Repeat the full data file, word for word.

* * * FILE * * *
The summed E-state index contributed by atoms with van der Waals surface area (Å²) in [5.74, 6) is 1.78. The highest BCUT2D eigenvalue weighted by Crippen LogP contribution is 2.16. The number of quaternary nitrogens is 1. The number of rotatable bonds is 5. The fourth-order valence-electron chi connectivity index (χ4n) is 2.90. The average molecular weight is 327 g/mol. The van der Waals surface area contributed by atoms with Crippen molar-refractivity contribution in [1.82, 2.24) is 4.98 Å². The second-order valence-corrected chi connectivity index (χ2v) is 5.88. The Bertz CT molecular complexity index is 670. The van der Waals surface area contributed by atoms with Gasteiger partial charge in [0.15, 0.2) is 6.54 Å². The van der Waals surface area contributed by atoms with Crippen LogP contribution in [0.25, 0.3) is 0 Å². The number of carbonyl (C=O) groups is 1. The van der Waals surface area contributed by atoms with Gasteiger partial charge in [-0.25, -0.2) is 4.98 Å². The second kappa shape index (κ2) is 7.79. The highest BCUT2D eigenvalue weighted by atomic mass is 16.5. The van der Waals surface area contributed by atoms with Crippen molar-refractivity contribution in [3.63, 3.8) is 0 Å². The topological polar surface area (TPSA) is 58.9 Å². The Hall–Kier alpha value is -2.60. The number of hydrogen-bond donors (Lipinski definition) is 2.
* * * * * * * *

The summed E-state index contributed by atoms with van der Waals surface area (Å²) in [5.74, 6) is 1.78. The highest BCUT2D eigenvalue weighted by Crippen LogP contribution is 2.16. The number of quaternary nitrogens is 1. The number of rotatable bonds is 5. The fourth-order valence-electron chi connectivity index (χ4n) is 2.90. The average molecular weight is 327 g/mol. The van der Waals surface area contributed by atoms with Crippen molar-refractivity contribution in [1.82, 2.24) is 4.98 Å². The second-order valence-corrected chi connectivity index (χ2v) is 5.88. The Bertz CT molecular complexity index is 670. The van der Waals surface area contributed by atoms with Gasteiger partial charge in [0.15, 0.2) is 6.54 Å². The van der Waals surface area contributed by atoms with Crippen LogP contribution in [0.25, 0.3) is 0 Å². The number of carbonyl (C=O) groups is 1. The van der Waals surface area contributed by atoms with Gasteiger partial charge in [-0.25, -0.2) is 4.98 Å². The second kappa shape index (κ2) is 7.79. The highest BCUT2D eigenvalue weighted by atomic mass is 16.5. The van der Waals surface area contributed by atoms with Crippen molar-refractivity contribution in [3.63, 3.8) is 0 Å². The topological polar surface area (TPSA) is 58.9 Å². The Hall–Kier alpha value is -2.60. The number of hydrogen-bond donors (Lipinski definition) is 2.